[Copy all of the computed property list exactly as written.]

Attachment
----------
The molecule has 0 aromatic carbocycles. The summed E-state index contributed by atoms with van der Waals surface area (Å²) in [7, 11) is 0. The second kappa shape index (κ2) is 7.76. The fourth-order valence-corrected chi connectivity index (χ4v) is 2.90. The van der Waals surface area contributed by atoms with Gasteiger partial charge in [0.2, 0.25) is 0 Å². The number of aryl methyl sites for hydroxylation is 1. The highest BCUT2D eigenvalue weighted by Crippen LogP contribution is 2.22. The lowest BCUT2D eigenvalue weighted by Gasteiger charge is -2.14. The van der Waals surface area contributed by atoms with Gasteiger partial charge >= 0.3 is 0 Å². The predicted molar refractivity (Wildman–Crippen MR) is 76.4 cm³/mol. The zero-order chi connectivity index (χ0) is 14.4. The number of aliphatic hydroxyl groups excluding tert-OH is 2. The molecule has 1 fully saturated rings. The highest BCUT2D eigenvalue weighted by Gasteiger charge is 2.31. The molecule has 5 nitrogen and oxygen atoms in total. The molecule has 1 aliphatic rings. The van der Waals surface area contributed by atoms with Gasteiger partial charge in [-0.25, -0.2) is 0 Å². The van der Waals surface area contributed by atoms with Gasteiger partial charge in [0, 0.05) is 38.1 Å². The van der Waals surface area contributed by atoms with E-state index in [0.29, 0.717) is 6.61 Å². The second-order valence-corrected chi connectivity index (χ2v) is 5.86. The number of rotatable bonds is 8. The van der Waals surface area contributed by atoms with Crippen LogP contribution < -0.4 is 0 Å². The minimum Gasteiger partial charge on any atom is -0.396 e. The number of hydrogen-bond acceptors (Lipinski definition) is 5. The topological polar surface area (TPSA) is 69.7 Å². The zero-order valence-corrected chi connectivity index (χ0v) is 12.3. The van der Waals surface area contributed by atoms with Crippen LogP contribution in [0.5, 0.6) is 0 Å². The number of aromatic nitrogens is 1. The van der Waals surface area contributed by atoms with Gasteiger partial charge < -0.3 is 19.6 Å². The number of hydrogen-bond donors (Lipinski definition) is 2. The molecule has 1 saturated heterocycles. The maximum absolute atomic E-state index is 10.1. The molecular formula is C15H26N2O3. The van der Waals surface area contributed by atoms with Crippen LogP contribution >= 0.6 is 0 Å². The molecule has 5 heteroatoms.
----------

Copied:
The molecule has 0 aromatic carbocycles. The summed E-state index contributed by atoms with van der Waals surface area (Å²) in [7, 11) is 0. The second kappa shape index (κ2) is 7.76. The fourth-order valence-corrected chi connectivity index (χ4v) is 2.90. The van der Waals surface area contributed by atoms with Gasteiger partial charge in [0.2, 0.25) is 0 Å². The number of aryl methyl sites for hydroxylation is 1. The highest BCUT2D eigenvalue weighted by Crippen LogP contribution is 2.22. The lowest BCUT2D eigenvalue weighted by Gasteiger charge is -2.14. The van der Waals surface area contributed by atoms with Gasteiger partial charge >= 0.3 is 0 Å². The predicted molar refractivity (Wildman–Crippen MR) is 76.4 cm³/mol. The zero-order chi connectivity index (χ0) is 14.4. The number of aliphatic hydroxyl groups excluding tert-OH is 2. The molecule has 1 fully saturated rings. The highest BCUT2D eigenvalue weighted by Gasteiger charge is 2.31. The molecule has 5 nitrogen and oxygen atoms in total. The molecule has 1 aliphatic rings. The van der Waals surface area contributed by atoms with Gasteiger partial charge in [-0.25, -0.2) is 0 Å². The van der Waals surface area contributed by atoms with Gasteiger partial charge in [0, 0.05) is 38.1 Å². The van der Waals surface area contributed by atoms with E-state index in [0.29, 0.717) is 6.61 Å². The second-order valence-corrected chi connectivity index (χ2v) is 5.86. The number of rotatable bonds is 8. The van der Waals surface area contributed by atoms with Crippen LogP contribution < -0.4 is 0 Å². The minimum Gasteiger partial charge on any atom is -0.396 e. The number of hydrogen-bond acceptors (Lipinski definition) is 5. The topological polar surface area (TPSA) is 69.7 Å². The zero-order valence-corrected chi connectivity index (χ0v) is 12.3. The van der Waals surface area contributed by atoms with Crippen LogP contribution in [0.5, 0.6) is 0 Å². The number of aromatic nitrogens is 1. The van der Waals surface area contributed by atoms with Gasteiger partial charge < -0.3 is 19.6 Å². The number of hydrogen-bond donors (Lipinski definition) is 2. The molecule has 1 saturated heterocycles. The maximum absolute atomic E-state index is 10.1. The molecular formula is C15H26N2O3. The van der Waals surface area contributed by atoms with Crippen LogP contribution >= 0.6 is 0 Å². The molecule has 5 heteroatoms.